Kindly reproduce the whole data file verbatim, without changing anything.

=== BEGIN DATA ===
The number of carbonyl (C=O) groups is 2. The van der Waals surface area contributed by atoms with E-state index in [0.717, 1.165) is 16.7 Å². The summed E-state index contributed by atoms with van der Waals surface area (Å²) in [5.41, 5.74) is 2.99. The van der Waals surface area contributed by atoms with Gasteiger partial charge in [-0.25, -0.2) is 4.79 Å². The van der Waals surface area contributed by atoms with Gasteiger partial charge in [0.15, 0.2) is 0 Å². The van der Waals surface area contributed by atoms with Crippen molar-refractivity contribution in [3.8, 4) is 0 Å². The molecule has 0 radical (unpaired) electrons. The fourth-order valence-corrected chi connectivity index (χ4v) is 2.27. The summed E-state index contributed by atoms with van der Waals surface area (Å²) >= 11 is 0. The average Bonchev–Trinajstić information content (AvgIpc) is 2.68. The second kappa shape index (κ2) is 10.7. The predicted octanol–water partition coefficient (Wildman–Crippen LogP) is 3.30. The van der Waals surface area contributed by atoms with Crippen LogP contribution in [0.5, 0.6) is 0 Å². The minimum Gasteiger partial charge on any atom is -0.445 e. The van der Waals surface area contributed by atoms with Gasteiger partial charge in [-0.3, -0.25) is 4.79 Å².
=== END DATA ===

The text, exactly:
The number of carbonyl (C=O) groups is 2. The van der Waals surface area contributed by atoms with E-state index in [0.717, 1.165) is 16.7 Å². The summed E-state index contributed by atoms with van der Waals surface area (Å²) in [5.41, 5.74) is 2.99. The van der Waals surface area contributed by atoms with Gasteiger partial charge in [-0.25, -0.2) is 4.79 Å². The van der Waals surface area contributed by atoms with Gasteiger partial charge in [0.15, 0.2) is 0 Å². The van der Waals surface area contributed by atoms with Crippen molar-refractivity contribution in [3.8, 4) is 0 Å². The molecule has 0 radical (unpaired) electrons. The fourth-order valence-corrected chi connectivity index (χ4v) is 2.27. The summed E-state index contributed by atoms with van der Waals surface area (Å²) >= 11 is 0. The average Bonchev–Trinajstić information content (AvgIpc) is 2.68. The second kappa shape index (κ2) is 10.7. The predicted octanol–water partition coefficient (Wildman–Crippen LogP) is 3.30. The van der Waals surface area contributed by atoms with Crippen LogP contribution in [0.5, 0.6) is 0 Å². The minimum Gasteiger partial charge on any atom is -0.445 e. The van der Waals surface area contributed by atoms with Gasteiger partial charge in [-0.3, -0.25) is 4.79 Å².